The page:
Return to Burma – Taiwan-based Myanmar filmmaker Midi Z directs this loosely autobiographical tale of a young man returning home after years of working as construction laborer in Taipei. Ostensibly, he's making the trip home to deliver the ashes of a friend who was killed in a construction accident. He's been away so long, that when he finally arrives at his home, he has to introduce himself to his mother. He then sets about to reaquaint himself to the hard realities of the country where much as changed but other things have not changed at all. At the time of filming, Burma was preparing for elections that would pave the way for much-heralded democratic reforms. But the lives of ordinary people haven't changed much. They still must struggle mightily just to make a little money and earn a living. Throughout the film, the young man Xing-Hong probes for an angle, asking everyone he meets if there's work, how much it pays, how much to set up a business, etc. Meanwhile, his brother and other friends are preparing to head to Malaysia to find work. Others talk about working in China, and bad experiences there. Shot on the fly, documentary-style, it's an engrossing portrait and it's easy to forget that a camera crew is involved. You feel like you are right there beside Xing-Hong, step by step with him (except for when he visits a brothel; the camera takes a time out as Xing-Hong is led across the street to the sex den). Later, there's a brief respite from Xing-Hong's wanderings as the camera focuses on children playing with toy guns. A boy and a girl reenact the diner robbery scene from Pulp Fiction. Without all the swearing, it's cute. Other kids engage in a battle, and everyone ends up "dead". Most of the action takes place in a border state populated mostly by Yunnan people who speak the Chinese dialect – a reminder of the diversity of Myanmar's population. In the end, the message is reinforced that no matter what's happening with Myanmar politically, not much has changed for most folks, who have few other choices than to toil away in hardship. (5/5)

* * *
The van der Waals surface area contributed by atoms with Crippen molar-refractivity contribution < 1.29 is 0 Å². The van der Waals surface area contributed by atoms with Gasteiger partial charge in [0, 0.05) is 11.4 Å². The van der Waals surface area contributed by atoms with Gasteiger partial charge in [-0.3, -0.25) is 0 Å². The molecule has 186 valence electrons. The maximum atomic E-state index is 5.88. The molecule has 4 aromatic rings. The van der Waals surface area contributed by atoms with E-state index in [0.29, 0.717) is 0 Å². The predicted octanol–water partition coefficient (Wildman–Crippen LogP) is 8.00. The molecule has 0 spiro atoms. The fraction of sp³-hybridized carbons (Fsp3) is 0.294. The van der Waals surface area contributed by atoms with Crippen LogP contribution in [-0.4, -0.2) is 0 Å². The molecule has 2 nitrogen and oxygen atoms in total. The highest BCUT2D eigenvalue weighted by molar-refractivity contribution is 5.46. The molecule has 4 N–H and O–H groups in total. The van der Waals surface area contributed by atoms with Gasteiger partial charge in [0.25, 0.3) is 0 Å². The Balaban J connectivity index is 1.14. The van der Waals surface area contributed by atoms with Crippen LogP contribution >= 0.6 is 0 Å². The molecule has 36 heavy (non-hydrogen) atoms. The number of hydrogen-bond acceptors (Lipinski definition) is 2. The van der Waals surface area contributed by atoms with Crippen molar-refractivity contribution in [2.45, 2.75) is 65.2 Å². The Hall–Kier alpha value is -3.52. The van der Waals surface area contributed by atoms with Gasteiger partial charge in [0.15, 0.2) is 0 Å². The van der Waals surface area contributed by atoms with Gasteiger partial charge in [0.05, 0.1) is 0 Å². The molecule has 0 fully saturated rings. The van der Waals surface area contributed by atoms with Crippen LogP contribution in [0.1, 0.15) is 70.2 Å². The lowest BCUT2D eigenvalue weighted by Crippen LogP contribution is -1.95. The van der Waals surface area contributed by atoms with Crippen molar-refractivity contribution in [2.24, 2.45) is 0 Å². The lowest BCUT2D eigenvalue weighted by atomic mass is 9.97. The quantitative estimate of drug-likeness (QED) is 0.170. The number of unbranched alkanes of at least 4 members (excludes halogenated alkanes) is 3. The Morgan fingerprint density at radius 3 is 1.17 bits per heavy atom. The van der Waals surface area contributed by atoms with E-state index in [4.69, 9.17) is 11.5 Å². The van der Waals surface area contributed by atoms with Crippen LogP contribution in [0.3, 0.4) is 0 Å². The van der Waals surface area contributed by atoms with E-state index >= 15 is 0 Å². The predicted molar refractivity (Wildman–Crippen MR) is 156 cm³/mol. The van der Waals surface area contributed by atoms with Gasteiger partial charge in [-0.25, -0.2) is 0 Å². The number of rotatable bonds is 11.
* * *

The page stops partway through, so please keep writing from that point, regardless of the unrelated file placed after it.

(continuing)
Elephant Shaman – Anyone who's watched the Tony Jaa martial-arts movies featuring elephants might be interested in checking out director Shane Bunnag's National Geographic documentary Elephant Shaman, which delves into the mysticism and symbiotic relationship between man and pachyderm in the northeast of Thailand. Bunnag's hour-long doc is an important chronicle of the dying custom of the Kuy people, who were known for their work with elephants. At the centre is an 85-year-old man named Miw, the last elephant shaman. He holds the highest ranking among the Kuy people who handle elephants, a sadam, or senior priest. Other rankings include jaa, a senior handler, and ma or mahout, the most junior. Long ago, the kuy elephant handlers and trackers played a key role in Siamese culture, capturing, training and caring for the elephant herds that were used by armies, loggers and in royal and religious ceremonies. According to tribal custom, their methods could only be passed on in the jungle, during the hunt. Today, the jungles have been mostly cleared, with only small tracts of wilderness left. Elephants are only used by man for two purposes – hauling tourists around or begging on the streets. There is no elephant hunt, so there's no chance for Miw to pass on his knowledge. However, an opportunity for one last hunt arose when a rogue bull elephant started trampling crops. Out of desperation, the Wildlife Department called on Miw to capture the beast. Returning the stubborn 15-year-old wild bull to his herd was deemed impossible, so it was left to Miw and his followers to tame and care for the elephant. It might be difficult, in this day and age, to see a need for men like Miw, but Bunnag makes the case that we need them now more than ever because the borders between men and wilderness have broken down. The elephant shamans, with their respect for the remarkable beasts, are needed to protect the elephants from poachers and overdevelopment, and preserve a way of life that shouldn't be forgotten. (5/5)